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Goods Service Tax Compensation Tax On Imported Goods

GST Compensation Tax is imposed on goods and services within India to compensate states for potential revenue losses. The newly amended Section 3(9) of the Customs Tariff Act (CTA) extends this tax to imported goods, applying the same rate as on similar goods in intra-state or inter-state supply within India. This tax is in addition to the Basic Customs Duty (BCD), integrated tax, and any additional duties.

Additional Duties Of Customs And Integrated Goods And Service Tax

With the introduction of Integrated Goods and Service Tax (IGST), most additional customs duties have been incorporated into it, except for certain articles still subject to excise duties on their domestic manufacture or production.

Section 3 of the Customs Tariff Act (CTA) addresses duties levied in addition to Basic Customs Duty, known as Additional Duties of Customs or Countervailing Duties.

Additional Duty under Sub-Section 1: For certain goods produced or manufactured domestically, the government imposes excise duty. To ensure fairness for domestic manufacturers, Section 3(1) mandates an additional duty on imported goods equivalent to the excise duty on similar domestic goods. If the excise duty is a percentage of the value rather than a fixed amount, the additional duty on imports is calculated similarly.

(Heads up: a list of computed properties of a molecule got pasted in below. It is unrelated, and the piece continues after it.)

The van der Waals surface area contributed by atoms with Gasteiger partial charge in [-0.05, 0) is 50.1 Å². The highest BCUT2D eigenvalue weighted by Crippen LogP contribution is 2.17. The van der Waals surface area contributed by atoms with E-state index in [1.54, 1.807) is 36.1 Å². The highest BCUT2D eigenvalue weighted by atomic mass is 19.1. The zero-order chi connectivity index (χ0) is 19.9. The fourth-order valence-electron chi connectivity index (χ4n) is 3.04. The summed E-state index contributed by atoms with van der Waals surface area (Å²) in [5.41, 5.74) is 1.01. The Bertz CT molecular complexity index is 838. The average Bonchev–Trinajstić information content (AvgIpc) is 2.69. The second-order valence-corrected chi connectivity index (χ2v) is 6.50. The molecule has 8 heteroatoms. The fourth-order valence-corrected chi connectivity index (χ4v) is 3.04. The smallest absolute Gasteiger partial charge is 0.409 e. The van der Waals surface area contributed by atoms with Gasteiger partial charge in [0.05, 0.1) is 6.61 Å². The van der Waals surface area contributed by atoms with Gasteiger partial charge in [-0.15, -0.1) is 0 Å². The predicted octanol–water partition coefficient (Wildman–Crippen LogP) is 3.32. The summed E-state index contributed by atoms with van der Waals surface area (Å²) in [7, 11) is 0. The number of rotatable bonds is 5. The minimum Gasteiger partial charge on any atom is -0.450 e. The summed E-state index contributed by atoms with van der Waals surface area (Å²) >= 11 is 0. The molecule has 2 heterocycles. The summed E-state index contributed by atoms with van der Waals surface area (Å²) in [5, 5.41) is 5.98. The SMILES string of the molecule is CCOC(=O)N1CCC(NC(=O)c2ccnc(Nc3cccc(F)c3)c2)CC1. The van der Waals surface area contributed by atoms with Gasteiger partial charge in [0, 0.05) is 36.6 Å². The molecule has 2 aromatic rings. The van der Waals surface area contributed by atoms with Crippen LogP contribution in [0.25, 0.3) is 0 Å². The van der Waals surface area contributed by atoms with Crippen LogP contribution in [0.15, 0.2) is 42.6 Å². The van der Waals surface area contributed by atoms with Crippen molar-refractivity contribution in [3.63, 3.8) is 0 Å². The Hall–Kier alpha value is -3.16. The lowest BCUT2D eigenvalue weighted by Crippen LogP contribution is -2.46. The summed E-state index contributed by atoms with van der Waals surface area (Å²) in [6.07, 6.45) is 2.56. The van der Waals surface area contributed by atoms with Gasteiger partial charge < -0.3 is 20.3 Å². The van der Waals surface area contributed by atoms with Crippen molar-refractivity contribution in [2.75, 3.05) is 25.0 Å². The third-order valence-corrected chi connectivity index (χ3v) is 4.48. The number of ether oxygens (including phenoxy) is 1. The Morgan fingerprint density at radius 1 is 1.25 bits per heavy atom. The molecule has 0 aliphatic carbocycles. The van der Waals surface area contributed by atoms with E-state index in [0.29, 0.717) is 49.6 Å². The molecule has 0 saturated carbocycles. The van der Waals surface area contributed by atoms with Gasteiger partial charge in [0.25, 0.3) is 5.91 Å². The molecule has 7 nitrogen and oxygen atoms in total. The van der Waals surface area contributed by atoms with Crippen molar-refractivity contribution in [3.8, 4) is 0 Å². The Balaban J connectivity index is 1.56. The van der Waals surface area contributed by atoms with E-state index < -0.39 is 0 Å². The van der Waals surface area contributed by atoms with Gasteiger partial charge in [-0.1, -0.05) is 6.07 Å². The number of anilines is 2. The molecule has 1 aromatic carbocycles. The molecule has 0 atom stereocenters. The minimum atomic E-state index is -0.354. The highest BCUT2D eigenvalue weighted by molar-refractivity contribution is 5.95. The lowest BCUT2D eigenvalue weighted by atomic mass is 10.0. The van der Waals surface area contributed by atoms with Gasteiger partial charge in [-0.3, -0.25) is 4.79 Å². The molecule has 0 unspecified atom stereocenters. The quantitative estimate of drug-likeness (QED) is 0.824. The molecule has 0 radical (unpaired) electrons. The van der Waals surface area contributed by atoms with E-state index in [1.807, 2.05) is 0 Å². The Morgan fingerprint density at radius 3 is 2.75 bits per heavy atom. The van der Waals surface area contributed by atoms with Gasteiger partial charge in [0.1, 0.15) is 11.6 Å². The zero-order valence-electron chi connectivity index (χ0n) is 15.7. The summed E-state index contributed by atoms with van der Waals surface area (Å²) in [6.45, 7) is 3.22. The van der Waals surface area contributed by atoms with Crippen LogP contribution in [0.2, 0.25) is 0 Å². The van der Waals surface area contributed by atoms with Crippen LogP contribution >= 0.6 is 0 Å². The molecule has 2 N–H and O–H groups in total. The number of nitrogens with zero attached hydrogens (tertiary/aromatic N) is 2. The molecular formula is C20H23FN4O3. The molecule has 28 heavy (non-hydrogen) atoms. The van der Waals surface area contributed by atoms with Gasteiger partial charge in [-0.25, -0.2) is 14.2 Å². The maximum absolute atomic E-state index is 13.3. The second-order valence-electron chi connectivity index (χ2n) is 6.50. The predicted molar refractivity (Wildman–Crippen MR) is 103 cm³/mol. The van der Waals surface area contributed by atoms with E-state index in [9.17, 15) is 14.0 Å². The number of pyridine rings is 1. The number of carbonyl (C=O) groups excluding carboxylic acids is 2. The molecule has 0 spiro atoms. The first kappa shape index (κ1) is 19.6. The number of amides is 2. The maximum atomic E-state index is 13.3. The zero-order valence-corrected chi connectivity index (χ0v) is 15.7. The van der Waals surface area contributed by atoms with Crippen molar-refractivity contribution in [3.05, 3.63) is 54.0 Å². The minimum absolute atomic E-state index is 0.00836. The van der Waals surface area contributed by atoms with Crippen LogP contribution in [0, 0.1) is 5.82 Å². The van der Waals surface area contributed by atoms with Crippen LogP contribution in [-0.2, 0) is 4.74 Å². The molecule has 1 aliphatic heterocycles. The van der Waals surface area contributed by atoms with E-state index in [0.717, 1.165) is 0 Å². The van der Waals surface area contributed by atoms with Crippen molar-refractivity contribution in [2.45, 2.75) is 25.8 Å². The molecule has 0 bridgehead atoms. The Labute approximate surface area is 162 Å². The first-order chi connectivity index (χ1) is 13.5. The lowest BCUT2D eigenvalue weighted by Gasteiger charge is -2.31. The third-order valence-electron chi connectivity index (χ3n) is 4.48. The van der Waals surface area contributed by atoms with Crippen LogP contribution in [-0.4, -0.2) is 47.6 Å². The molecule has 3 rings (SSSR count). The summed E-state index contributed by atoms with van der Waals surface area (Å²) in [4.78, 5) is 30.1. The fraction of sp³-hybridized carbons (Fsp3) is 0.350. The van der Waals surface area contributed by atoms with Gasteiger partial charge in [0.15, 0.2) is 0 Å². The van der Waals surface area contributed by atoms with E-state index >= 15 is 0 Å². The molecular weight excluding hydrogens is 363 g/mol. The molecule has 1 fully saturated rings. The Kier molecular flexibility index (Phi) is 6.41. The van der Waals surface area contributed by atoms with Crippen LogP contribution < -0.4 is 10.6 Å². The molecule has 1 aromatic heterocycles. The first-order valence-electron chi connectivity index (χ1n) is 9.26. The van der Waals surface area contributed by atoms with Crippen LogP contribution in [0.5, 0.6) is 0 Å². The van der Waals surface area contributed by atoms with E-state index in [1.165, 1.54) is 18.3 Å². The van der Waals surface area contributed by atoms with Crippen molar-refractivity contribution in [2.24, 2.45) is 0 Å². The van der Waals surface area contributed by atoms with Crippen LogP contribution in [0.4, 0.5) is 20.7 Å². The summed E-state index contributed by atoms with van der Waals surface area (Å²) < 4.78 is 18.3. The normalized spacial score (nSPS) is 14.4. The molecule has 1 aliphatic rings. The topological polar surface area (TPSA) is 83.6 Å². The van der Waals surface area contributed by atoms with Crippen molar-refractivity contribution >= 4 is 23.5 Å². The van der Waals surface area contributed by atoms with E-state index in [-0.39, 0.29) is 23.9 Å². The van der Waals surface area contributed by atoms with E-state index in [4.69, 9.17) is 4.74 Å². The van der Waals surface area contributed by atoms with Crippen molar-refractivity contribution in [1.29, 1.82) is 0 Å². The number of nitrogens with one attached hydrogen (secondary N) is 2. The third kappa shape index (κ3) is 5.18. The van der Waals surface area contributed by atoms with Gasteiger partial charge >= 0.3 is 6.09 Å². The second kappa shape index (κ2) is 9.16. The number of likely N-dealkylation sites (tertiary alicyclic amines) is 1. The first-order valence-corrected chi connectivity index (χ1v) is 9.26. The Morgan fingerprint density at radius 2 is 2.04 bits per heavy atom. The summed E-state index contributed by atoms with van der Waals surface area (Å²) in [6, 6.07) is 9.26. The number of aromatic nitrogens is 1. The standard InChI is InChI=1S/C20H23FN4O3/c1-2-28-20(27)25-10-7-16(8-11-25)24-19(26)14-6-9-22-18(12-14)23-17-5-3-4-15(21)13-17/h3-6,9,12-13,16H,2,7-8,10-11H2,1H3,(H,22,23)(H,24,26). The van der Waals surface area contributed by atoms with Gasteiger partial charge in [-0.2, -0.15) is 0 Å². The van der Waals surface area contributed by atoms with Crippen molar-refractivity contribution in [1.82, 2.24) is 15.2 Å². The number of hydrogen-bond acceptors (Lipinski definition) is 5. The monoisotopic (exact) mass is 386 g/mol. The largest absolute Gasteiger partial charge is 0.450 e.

Furthermore, Section 3(1) clarifies that if a domestic equivalent of an imported article is not produced in India, the additional duty will match the excise duty on a similar domestic article.

Since the introduction of GST in 2017, few goods remain subject to excise duty. Therefore, the additional duty under this subsection is rarely imposed, applying only in exceptional cases where imported goods have domestic counterparts subject to excise duty.

Special Additional Duty/Counter-Balance Duty under Sub-Section 3: Many articles produced domestically are not subject to excise duty, so Sub-section 1 of Section 3 does not apply to imported articles of similar nature. However, the raw materials or other inputs used in domestic production might be subject to excise duty. This creates a disadvantage for domestic producers, as they bear a cost that international competitors do not. To address this imbalance and ensure fairness, Section 3(3) allows the Central Government to impose a counterbalance duty on imported goods. This applies even if additional duty under Sub-section 1 has not been levied, ensuring that both domestic and international producers are on an equal footing.

Special Additional Duty/Counter-Balance Duty under Sub-Section 5: In addition to excise duty, domestic articles are subject to taxes such as sales tax, value-added tax (now subsumed by GST), local taxes, or other similar taxes on their sale, purchase, or transportation within the country. Section 3(5) empowers the Central Government to levy a counterbalance duty on imported goods if similar domestic goods are subject to these taxes. This provision is applicable regardless of whether the imported article has been subjected to duties under Section 3(1) or Section 3(3).

 

Imposition Of Protective Duties Under Sections 6 And 7 Of The Customs Tariff Act

Sections 6 and 7 of the Customs Tariff Act empower the Central Government to impose protective duties on certain imported goods to safeguard domestic industries. The procedure for imposing such duties is as follows:

  1. Recommendation by the Tariff Commission: The Tariff Commission of India recommends and specifies the amount or rate of protective duty to the Central Government.